About Arrhythmias in Children
What Is an Arrhythmia?
When a child’s heart beats irregularly, too fast (tachycardia), or too slow (bradycardia), it’s called an arrhythmia. An arrhythmia could signal that a problem exists with the body’s electrical signals, which tell the heart muscle when and how to beat.
What Causes Arrhythmias?
Arrhythmias can develop in children before birth, but most begin after birth. They can occur in infants, young children, or teenagers. There are many causes of arrhythmias, including electrolyte imbalances in the blood, certain medications, abnormal electrical pathways in the heart muscle, congenital heart defects, a heart muscle disease called cardiomyopathy, or a genetic problem (such as long QT syndrome) that can occur in families. Arrhythmias may also occur following heart surgery.
A Comprehensive Approach to Advanced Care
Our team of pediatric heart experts work together to ensure your child gets the care they need. Every week, our specialists meet to discuss patients who require surgery or whose arrhythmias are complex. This means your child benefits from the expertise of the entire group.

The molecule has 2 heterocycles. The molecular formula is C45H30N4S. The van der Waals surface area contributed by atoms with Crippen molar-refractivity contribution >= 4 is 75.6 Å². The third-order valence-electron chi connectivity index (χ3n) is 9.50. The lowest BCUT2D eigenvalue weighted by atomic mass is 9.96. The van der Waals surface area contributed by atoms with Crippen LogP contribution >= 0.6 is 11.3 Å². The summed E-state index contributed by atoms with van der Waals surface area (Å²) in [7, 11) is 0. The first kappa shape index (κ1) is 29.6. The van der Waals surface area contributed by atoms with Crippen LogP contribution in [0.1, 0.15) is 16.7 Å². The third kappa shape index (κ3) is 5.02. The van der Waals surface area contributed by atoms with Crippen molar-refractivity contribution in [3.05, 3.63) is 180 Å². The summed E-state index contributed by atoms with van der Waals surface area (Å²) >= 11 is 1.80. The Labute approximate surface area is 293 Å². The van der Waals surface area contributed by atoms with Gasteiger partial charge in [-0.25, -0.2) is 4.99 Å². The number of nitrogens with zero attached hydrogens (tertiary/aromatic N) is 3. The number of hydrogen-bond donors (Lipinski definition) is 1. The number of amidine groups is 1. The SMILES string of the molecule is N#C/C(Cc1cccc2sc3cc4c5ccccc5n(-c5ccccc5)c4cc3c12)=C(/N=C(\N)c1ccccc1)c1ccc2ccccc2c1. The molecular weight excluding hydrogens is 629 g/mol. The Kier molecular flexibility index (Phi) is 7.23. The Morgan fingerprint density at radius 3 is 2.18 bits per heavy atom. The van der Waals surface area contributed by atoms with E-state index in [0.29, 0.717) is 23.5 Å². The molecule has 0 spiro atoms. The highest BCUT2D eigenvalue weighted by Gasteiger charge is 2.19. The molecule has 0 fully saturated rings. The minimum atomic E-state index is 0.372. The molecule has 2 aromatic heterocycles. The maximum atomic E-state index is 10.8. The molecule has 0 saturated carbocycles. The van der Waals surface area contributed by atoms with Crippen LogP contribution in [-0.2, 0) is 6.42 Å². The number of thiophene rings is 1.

Pediatric cardiologists usually care for children with non-life-threatening arrhythmias that can be treated with medications or other noninvasive treatments.
Pediatric electrophysiologists have completed additional training in diagnosing and treating pediatric heart rhythm disorders. They specialize in caring for more severe and life-threatening arrhythmias. Your child should see a pediatric electrophysiologist if:
- Their symptoms are brought on by or get worse with exercise.
- There is a history of a sudden and unexplained death in your family, including an infant who died from sudden infant death syndrome (SIDS).
- They need a procedure like cardiac ablation.
Cardiovascular geneticists evaluate people for genetic causes of arrhythmias, including those that put people at increased risk of cardiac arrest or death. Together with experts in adult genetic heart disease, they can also counsel family members and make recommendations for relatives who could also have the condition.
Fetal cardiologists help identify and treat your baby’s heart problems during pregnancy. Fetal cardiologists ensure your child gets appropriate heart care -- including having a pacemaker implanted, if needed -- as soon as possible after delivery.